ALBANY – Nearly 40 years ago, a young Alain Kaloyeros served alongside Christian militia forces fighting against Hezbollah troops in northern Lebanon. If you talk to him today, he will show you the scars on his arms from one of the battles.
Now, far from those street battles in and around Beirut, Kaloyeros serves on a very different cutthroat battlefield, where scientists at the nation’s leading universities compete to develop cutting-edge technology that will transform lives – and make money. ¶ So far, Kaloyeros, the chief executive officer at the State University at Albany’s College of Nanoscale Science and Engineering, is winning that battle spectacularly. ¶ Over 20 years, he has – single-handedly, some say – transformed the nanoscience school
dubbed CNSE into a multibillion dollar empire with more than 3,100 scientists, researchers, professors and students, as well as a growing national reputation.
“He is a visionary,” Gov. Andrew M. Cuomo said of Kaloyeros recently. “He sees big ideas. He also gets them done and gets them done extraordinarily well. He has been a real gift to this state.”
Unknown to most New Yorkers, Kaloyeros is seen as a template for the kind of person that college presidents need to find and then unleash to attract companies to their centers of learning – which is just what Cuomo wants to see happen at the University at Buffalo and other State University of New York campuses all across the state.
Cuomo and the State Legislature recently agreed on a plan that will establish tax-free zones for companies that locate on or near college campuses. The governor believes dangling a gift of no state taxation for 10 years will lure companies from all over the nation to unused lands at college campuses.
But for the idea to work, it’s going to take far more than just another corporate tax-break program that has been tried in different forms over the decades.
It will take visionary leadership – which, Kaloyeros said, has been lacking at some other SUNY campuses.
So should SUNY campuses go looking for leaders like Kaloyeros?
Assembly Speaker Sheldon Silver, one of Kaloyeros’ earliest backers, thinks so – while worrying that Kaloyeros is one of a kind.
“If colleges could find someone like him, it would be wonderful, but I suspect it will be difficult,” Silver said.
Roots in the Middle East
For one thing, it would be hard to find any world-class scientist with Kaloyeros’ life history.
Alain Kaloyeros (pronounced Ah-lain Kal-e-air-oes) was a young man when his native Lebanon erupted in civil war. And like many young Lebanese Christians, Kaloyeros found himself in the middle.
He got some of his battle training from the Israeli army.
“We were the good guys, honestly,” he said.
The same could not be said, of course, of the Hezbollah enemies he fought.
“The conversion by sword is fundamental to them,” he said.
Eventually, Kaloyeros left the battlefield and returned to college in Lebanon. After graduating, he moved to the United States to get a doctorate at the University of Illinois at Urbana-Champaign.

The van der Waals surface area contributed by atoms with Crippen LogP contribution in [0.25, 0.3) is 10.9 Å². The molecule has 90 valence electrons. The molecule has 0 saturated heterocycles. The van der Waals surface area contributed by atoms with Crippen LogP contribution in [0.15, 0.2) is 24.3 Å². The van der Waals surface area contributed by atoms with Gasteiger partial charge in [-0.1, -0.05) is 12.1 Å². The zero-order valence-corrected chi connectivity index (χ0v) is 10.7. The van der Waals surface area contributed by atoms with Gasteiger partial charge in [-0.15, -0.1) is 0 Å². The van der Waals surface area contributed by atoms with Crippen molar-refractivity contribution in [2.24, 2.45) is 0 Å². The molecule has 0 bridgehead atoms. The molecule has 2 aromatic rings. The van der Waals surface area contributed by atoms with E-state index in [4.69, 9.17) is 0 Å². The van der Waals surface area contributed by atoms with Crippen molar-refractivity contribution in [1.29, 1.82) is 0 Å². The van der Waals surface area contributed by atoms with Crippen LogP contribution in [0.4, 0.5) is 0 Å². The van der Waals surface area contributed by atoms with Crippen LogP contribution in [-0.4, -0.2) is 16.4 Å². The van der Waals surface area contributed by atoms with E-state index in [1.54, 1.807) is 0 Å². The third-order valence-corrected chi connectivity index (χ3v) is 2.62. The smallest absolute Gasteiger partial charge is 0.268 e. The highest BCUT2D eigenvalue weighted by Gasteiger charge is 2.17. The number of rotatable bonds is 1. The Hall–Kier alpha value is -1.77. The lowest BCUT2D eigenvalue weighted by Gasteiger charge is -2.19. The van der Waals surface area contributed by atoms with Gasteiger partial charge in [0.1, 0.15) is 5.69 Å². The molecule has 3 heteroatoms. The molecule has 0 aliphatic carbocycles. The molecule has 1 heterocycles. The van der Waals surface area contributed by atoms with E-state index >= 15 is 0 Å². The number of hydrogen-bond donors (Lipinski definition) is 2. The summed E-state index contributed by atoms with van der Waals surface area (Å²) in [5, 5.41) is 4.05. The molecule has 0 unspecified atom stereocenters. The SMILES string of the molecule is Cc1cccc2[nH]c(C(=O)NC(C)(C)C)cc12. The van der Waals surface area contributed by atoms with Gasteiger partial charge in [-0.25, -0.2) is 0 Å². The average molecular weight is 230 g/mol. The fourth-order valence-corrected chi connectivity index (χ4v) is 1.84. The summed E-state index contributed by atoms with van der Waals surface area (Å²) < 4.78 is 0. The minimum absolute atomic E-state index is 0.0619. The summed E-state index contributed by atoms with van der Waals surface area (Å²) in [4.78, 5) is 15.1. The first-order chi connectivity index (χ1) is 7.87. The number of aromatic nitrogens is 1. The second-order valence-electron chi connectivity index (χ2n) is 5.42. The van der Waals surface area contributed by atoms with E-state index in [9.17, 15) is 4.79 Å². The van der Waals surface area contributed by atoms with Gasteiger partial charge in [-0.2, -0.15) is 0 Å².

Few then had ever heard of the field he studied, and few still have.
It’s called experimental condensed matter physics.
You might call it making big things out of small things.
And from the moment he arrived at the University at Albany after getting his doctorate, Kaloyeros has been doing just that, growing a program in nanoscale technology – the manipulation of matter at the atomic and subatomic level – into a fast-growing school.
Silver, the most consistent backer of Kaloyeros at the Capitol, recalls the skinny scientist coming to him 20 years ago for $5 million in state funding to build a clean room to do research on computer chips.
The speaker didn’t know then what a clean room was, but Kaloyeros sold him on that funding request. “He took that and created a legend,” Silver said.
The role of ‘communicator’
Since then, Kaloyeros, now 57, has used a combination of arm-twisting, self-confidence, charm, carnival barking and political skill to transform a campus that Playboy once dubbed the best party college in America into a place where scientists are engaged in research that will end up making billions of dollars in profits for their companies.
And he’s done it without any of the tax breaks that Cuomo now plans to shower on the environs of the state’s college campuses.
Instead, Kaloyeros has used his scientific background and considerable salesmanship skills to persuade top state official after top state official to pour money into his research and development center at the University at Albany – which in turn has lured scores of corporate partners to the campus.
The state has pumped more than $1.3 billion during the past 20 years into the nanotech school to build gleaming, state-of-the-art buildings and to buy the expensive equipment that fills them.
Obviously, it takes some serious lobbying work to win that much state funding, but if you call Kaloyeros a lobbyist, he will cut you off. He prefers the term “communicator.”
Kaloyeros, who has worked under five governors, is not shy about communicating his respect for his current boss. In an interview, he mentioned Cuomo 28 times, and there are giant photographs of Cuomo, along with President Obama, hanging in a rotunda at the college.
Silver said Kaloyeros is equally adept at wooing politicians and corporate titans.
“They want to be with him, and he’s the attraction,” Silver said of the 300 company partners working with the Albany facility.
A who’s who of global companies has invested more than $17 billion in and around the Albany SUNY campus. The college provides the space and tools companies might not otherwise be able to afford while assisting with the new technology and working to ensure corporate secrets don’t fall prey to corporate espionage.
“We are truly running the business of academics,” Kaloyeros said of his ever-growing empire of clean rooms and state-purchased “tools” that cost tens of millions of dollars apiece and which fierce industry competitors use nearly side-by-side.